East Texas has a growing reputation for producing talented, big-name musicians. Could it one day have the same reputation for filmmakers? If three Tyler-based directors have their way, it just might.
Justin Mosley, R.J. Parish and Samuel Haun are three directors who, combined, have a fairly diverse set of accomplishments under their belts. Mosley, 31, has directed a feature-length western horror, “The Merchant,” which screened locally. Parish, 25, has completed multiple short films, including “Papa Bear,” which received the Chairman’s Award of Cinematic Excellence for East Texas Films” award at last year’s Downtown Tyler Film Festival. Haun has directed short films, worked with director Richard Linklater and is currently filming a Web-based television show, “Serial Suburbia.”
These three ambitious gentlemen sat down in a roundtable setting to illuminate their thoughts on the state of movie making in East Texas, what drives them as filmmakers and what it might take for the region to become a hotspot for the industry — the way Dallas and Shreveport are. Making movies around here is no easy task, as resources and experienced crews are often difficult to find, and yet these three push forward, often with little more than their imagination and burning desire to tell stories providing the fuel.
On the desire to make films:
Stewart Smith: How did you get started making movies?
Justin Mosley: It was short films. I started out with short films and making mistakes. Failing miserably. Listening to people, and eventually making better short films because of it. Then we started winning some awards from some small film festivals. The Dallas Indie Film Festival, I figured, if they say I’m all right, I guess it’s time to really try and go at it and make that monster of a feature. Not being afraid to fail (is important) because you’re going to. Have that cast iron skin. You’re going to need it.
SS: What about you, when did you realize that filmmaking was something you wanted to push toward, and it was something you could make a go of, with ideas you wanted to put on a movie screen.
R.J. Parish: I guess about two years ago was when I figured I had the expertise and the background to make something real. I didn’t want to jump out into the feature world just yet, because that requires a larger investment. But about two or three years ago was when I wrote the short story for “Papa Bear.” I thought, “Oh, that might make a good movie.” Which, as it turns out, not so much. But I started then.
SS: What’s pushed you forward since then? What is it that drives someone who wants to present these stories and these images?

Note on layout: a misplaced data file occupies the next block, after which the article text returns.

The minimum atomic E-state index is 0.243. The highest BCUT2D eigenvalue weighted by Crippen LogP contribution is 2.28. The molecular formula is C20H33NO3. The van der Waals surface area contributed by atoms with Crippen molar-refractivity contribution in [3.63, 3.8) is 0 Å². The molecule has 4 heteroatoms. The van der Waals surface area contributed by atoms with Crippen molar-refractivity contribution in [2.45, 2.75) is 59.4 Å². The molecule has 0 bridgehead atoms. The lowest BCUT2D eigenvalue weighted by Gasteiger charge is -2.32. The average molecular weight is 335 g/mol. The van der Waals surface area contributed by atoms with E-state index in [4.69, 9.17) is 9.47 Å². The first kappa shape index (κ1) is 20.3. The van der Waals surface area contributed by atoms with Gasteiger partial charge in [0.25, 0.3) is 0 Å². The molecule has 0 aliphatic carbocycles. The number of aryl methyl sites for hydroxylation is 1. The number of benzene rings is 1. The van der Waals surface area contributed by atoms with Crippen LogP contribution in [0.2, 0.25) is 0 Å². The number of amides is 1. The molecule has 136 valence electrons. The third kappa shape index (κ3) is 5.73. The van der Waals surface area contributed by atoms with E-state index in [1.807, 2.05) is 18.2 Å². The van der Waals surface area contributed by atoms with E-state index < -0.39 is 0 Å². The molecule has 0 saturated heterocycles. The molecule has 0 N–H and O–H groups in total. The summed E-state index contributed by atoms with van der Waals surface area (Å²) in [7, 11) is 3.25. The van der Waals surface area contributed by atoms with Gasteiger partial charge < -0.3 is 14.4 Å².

RJP: When I go to the movie theater and I don’t usually like what I see. Not out of arrogance, but I don’t particularly enjoy the things being made. Or you go sit in a film and you notice little things. “Oh, if he had just turned this way when he had said that, it would been a totally different ball game.” Or, “The director could have done this a little better.” Little things like that. If I’m noticing that, why not go try it?
Samuel Haun: Seven years ago in film history class, we were watching old black and white movies. I dunno. … I started chasing any project I could, from music videos to live work, commercials, shorts. Getting more into the photography side, which got me onto film sets. Then just networking, networking, networking and meeting more contacts, meeting other actors, other directors. You can’t stop. You get addicted to it.
RJP: It’s true.
SH: And then you gotta do it again. It’s not about money. Money doesn’t have anything to do with it. Obviously you want money one day to pay your bills and feed your children.
RJP: And not have a day job.
SH: Yeah, the day jobs aren’t that fun. You spend the whole job day dreaming. … But being on other sets, you see the director and you realize there’s nothing stopping me from doing what they do and doing it better.
On making movies in East Texas
SS: Tyler and East Texas are not known as being a filmmaking Mecca of any sort. It’s not a destination for that sort of thing in any sense. So being in this area, what are some of the specific challenges that are intrinsic to the area you face in trying to make these projects happen?
RJP: Finding people, specifically. Everybody wants to work on a film, but nobody knows how to do certain things. A lot of things, not just acting. We just made another short film but we had to go out of Tyler to find people. You can only have so many (production assistants). … We had to go to Shreveport, to Dallas, to Austin to get those people. A lot of that stems from the fact that we have three colleges and none of them have film programs. All of them have big art programs but no film programs. That would help, if those colleges had programs to train those people. … Equipment is another thing. I wish there were an equipment house where you can rent things, though that’s more of a pipe dream.
SH: Until more film happens.
RJP: Until more film happens, yeah.
SH: … People go where the work is. So if there were more feature (films) here, more work in general that people can get paid for, people relocated. That’s why people move to Dallas or move to Austin or move to Shreveport or wherever. They go where the work is. So if the work grew here, we’d get them to relocate and then other people can learn from that. What’s your chance to work on a film? Go to Dallas or Shreveport. And there’s not a lot of people can do that, of really committing to that lifestyle and do that freelance.
RJP: It’s cyclical. Like you said, more features and you attract better crew members and talent, but you’ve got to make them first.
SH: It’s money! In order to have that you have to have more examples that it can exist here otherwise they’re just going to hold on to their wallets.
SS: So how do you foster that sort of fertile community to bring that stuff in.
JM: I’m a glass half full kind of guy. We live in an area that is construction-based. Everybody owns a construction company around here. … You can find electricians. You can find people to do these things. It’s marketing. You take somebody who has this great skill and you apply it to what you need. And that’s what we did (with “The Merchant”). We simply found people who were qualified to do the job and had no idea what they were doing (on a film set), but that’s where I came in and introduced them to world of where they were at and applying their expertise to the project. So there are people who exist here who have a ton of talent. When I made the movie, I didn’t bring any (crew) in from anywhere else.